The Moto Z Force enters the smartphone world with specs that match a lot of popular competitors in the Android space, yet it's more than unique enough to stick out. Let's see how it handles a versus battle against the top dogs.
Its most obvious competitor is LG's latest flagship entry, the G5. Like the Moto Z Force, this is a modular smartphone, but in a much more literal sense. In order to swap out the modules, called "Friends" in LG's world, you must first power down the device.
Unlike the Z Force's hot-swapping support, the G5 leans on modules a little too hard. Of course, if modular additions are not a concern to you, the decision boils down to personal taste and whether you're looking for a shatterproof phone.
Samsung Galaxy S7 Edge
The Moto Z Force is neck-and-neck in terms of specs with the device we called "the best smartphone in the world right now".
Both phones run the latest Android Marshmallow software, pack in the Snapdragon 820 (the S7 Edge carries the powerful Exynos 8890 octa-core outside of the US) and flash a quad HD AMOLED display.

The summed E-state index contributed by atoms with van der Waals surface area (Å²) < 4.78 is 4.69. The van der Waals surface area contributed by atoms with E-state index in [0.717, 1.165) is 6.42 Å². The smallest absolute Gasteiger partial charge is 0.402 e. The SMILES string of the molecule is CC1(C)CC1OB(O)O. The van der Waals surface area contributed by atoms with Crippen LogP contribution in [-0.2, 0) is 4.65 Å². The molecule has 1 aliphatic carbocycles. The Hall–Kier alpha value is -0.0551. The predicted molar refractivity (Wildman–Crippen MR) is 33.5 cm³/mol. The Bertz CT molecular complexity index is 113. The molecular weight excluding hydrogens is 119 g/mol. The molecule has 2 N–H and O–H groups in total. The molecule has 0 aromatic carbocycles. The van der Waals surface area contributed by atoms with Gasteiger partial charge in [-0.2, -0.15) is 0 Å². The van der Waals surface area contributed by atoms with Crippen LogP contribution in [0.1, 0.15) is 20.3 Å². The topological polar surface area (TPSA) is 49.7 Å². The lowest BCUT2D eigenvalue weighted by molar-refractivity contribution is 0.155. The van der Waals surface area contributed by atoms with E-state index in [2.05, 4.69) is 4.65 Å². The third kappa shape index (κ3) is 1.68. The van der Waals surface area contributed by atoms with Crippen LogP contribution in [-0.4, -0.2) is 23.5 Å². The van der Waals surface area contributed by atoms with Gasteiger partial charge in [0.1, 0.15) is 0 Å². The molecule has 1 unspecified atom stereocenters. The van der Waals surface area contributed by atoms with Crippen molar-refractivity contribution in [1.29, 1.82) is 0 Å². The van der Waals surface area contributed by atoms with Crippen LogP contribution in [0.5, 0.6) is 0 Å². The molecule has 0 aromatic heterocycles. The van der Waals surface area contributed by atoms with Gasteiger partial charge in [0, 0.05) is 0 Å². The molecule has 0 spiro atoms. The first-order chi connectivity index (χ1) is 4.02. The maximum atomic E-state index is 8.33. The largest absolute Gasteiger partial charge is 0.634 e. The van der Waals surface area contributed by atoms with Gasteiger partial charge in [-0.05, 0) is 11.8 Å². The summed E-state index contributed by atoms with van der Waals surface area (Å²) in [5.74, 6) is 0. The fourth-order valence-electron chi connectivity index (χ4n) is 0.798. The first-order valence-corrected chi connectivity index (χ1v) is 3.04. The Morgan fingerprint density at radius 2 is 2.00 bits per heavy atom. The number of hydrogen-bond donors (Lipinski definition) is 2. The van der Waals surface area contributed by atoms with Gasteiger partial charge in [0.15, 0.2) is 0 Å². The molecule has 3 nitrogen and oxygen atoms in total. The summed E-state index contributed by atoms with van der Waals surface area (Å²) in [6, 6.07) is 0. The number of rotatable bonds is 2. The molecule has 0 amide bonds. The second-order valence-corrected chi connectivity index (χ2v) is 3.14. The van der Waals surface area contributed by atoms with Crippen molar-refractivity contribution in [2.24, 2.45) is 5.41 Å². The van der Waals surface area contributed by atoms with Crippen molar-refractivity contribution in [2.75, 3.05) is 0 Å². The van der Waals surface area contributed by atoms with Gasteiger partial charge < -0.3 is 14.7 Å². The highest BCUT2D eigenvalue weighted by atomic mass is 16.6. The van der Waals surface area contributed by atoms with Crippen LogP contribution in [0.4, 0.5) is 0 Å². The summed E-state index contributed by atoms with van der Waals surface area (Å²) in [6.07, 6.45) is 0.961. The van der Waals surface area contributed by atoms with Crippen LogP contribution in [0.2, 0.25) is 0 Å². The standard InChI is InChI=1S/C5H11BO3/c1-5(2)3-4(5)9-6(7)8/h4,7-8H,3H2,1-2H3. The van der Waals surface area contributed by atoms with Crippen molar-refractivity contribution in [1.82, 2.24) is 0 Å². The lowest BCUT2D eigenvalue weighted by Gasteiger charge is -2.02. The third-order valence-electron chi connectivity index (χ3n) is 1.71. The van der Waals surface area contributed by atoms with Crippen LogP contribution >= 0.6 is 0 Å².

Aside from the obvious modular function that the Z Force has over Samsung's curvy phone, the devices differ in a few ways that might be deciding factors for you. For example, the S7 Edge is rated IP68–fully waterproof for up to 30 minutes in five feet of water.
The Moto Z Force trumps the S7 Edge's rear-facing camera in terms of megapixel count (21MP to 12MP), but each phone can put out quality images.
The Moto Z Force and the HTC 10 share design excellence in common with each other. Additionally, the spec list reads just about the same for both, but the Z Force edges it out with a bigger battery.
That said, HTC fires back with a built-in headphone jack and stereo sound via the HTC BoomSound front-facing speakers. This makes HTC's a more capable multimedia smartphone from the get-go, as it doesn't need mods or dongles to enhance its skill set.